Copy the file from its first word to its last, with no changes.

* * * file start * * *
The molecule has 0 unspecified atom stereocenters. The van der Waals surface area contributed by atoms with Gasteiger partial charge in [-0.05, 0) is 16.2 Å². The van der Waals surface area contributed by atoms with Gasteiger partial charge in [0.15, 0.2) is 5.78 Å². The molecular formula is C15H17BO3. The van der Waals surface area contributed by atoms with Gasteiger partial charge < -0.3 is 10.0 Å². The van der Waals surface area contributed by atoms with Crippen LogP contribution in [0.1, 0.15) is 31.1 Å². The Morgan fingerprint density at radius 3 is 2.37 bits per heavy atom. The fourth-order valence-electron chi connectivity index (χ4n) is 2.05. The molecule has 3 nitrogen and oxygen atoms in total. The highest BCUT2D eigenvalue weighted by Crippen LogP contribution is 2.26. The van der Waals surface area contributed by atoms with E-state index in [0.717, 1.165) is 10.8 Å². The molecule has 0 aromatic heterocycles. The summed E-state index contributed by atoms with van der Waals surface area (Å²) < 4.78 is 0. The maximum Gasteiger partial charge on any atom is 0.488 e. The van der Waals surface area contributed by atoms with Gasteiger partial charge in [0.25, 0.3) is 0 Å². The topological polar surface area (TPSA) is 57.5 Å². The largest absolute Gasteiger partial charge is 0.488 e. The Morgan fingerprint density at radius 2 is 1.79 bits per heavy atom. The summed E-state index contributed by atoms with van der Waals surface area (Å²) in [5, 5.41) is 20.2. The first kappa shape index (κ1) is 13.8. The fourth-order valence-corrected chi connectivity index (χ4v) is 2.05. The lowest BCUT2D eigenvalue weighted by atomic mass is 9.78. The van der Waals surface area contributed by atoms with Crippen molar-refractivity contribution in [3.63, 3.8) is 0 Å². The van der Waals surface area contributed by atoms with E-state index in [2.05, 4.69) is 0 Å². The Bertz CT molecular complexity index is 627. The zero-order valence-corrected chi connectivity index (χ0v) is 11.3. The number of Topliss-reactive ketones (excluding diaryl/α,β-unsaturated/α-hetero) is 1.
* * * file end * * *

The molecule has 0 unspecified atom stereocenters. The van der Waals surface area contributed by atoms with Gasteiger partial charge in [-0.05, 0) is 16.2 Å². The van der Waals surface area contributed by atoms with Gasteiger partial charge in [0.15, 0.2) is 5.78 Å². The molecular formula is C15H17BO3. The van der Waals surface area contributed by atoms with Gasteiger partial charge < -0.3 is 10.0 Å². The van der Waals surface area contributed by atoms with Crippen LogP contribution in [0.1, 0.15) is 31.1 Å². The Morgan fingerprint density at radius 3 is 2.37 bits per heavy atom. The fourth-order valence-electron chi connectivity index (χ4n) is 2.05. The molecule has 3 nitrogen and oxygen atoms in total. The highest BCUT2D eigenvalue weighted by Crippen LogP contribution is 2.26. The van der Waals surface area contributed by atoms with E-state index in [0.717, 1.165) is 10.8 Å². The molecule has 0 aromatic heterocycles. The summed E-state index contributed by atoms with van der Waals surface area (Å²) < 4.78 is 0. The maximum Gasteiger partial charge on any atom is 0.488 e. The van der Waals surface area contributed by atoms with Gasteiger partial charge in [0.25, 0.3) is 0 Å². The topological polar surface area (TPSA) is 57.5 Å². The largest absolute Gasteiger partial charge is 0.488 e. The Morgan fingerprint density at radius 2 is 1.79 bits per heavy atom. The summed E-state index contributed by atoms with van der Waals surface area (Å²) in [5, 5.41) is 20.2. The first kappa shape index (κ1) is 13.8. The fourth-order valence-corrected chi connectivity index (χ4v) is 2.05. The lowest BCUT2D eigenvalue weighted by atomic mass is 9.78. The van der Waals surface area contributed by atoms with Crippen molar-refractivity contribution in [3.63, 3.8) is 0 Å². The van der Waals surface area contributed by atoms with E-state index in [2.05, 4.69) is 0 Å². The Bertz CT molecular complexity index is 627. The zero-order valence-corrected chi connectivity index (χ0v) is 11.3. The number of Topliss-reactive ketones (excluding diaryl/α,β-unsaturated/α-hetero) is 1.